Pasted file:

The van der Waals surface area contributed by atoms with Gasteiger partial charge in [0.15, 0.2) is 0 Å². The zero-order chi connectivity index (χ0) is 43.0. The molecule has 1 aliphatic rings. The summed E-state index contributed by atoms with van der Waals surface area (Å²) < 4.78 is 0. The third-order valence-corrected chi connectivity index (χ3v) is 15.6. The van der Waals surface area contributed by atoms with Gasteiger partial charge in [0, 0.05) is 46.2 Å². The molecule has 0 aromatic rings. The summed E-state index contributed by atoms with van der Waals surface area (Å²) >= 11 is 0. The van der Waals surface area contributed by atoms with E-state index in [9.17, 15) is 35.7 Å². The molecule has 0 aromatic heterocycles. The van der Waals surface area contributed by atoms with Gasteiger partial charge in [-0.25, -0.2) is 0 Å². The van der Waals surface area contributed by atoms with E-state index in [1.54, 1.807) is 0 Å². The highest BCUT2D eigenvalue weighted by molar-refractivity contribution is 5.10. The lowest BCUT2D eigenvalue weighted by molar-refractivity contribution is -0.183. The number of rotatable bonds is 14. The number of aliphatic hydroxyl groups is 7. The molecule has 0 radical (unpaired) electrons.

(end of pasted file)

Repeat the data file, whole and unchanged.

The van der Waals surface area contributed by atoms with Gasteiger partial charge in [0.15, 0.2) is 0 Å². The zero-order chi connectivity index (χ0) is 43.0. The molecule has 1 aliphatic rings. The summed E-state index contributed by atoms with van der Waals surface area (Å²) < 4.78 is 0. The third-order valence-corrected chi connectivity index (χ3v) is 15.6. The van der Waals surface area contributed by atoms with Gasteiger partial charge in [0, 0.05) is 46.2 Å². The molecule has 0 aromatic rings. The summed E-state index contributed by atoms with van der Waals surface area (Å²) >= 11 is 0. The van der Waals surface area contributed by atoms with E-state index in [9.17, 15) is 35.7 Å². The molecule has 0 aromatic heterocycles. The van der Waals surface area contributed by atoms with Gasteiger partial charge in [-0.25, -0.2) is 0 Å². The van der Waals surface area contributed by atoms with E-state index in [1.54, 1.807) is 0 Å². The highest BCUT2D eigenvalue weighted by molar-refractivity contribution is 5.10. The lowest BCUT2D eigenvalue weighted by molar-refractivity contribution is -0.183. The number of rotatable bonds is 14. The number of aliphatic hydroxyl groups is 7. The molecule has 0 radical (unpaired) electrons.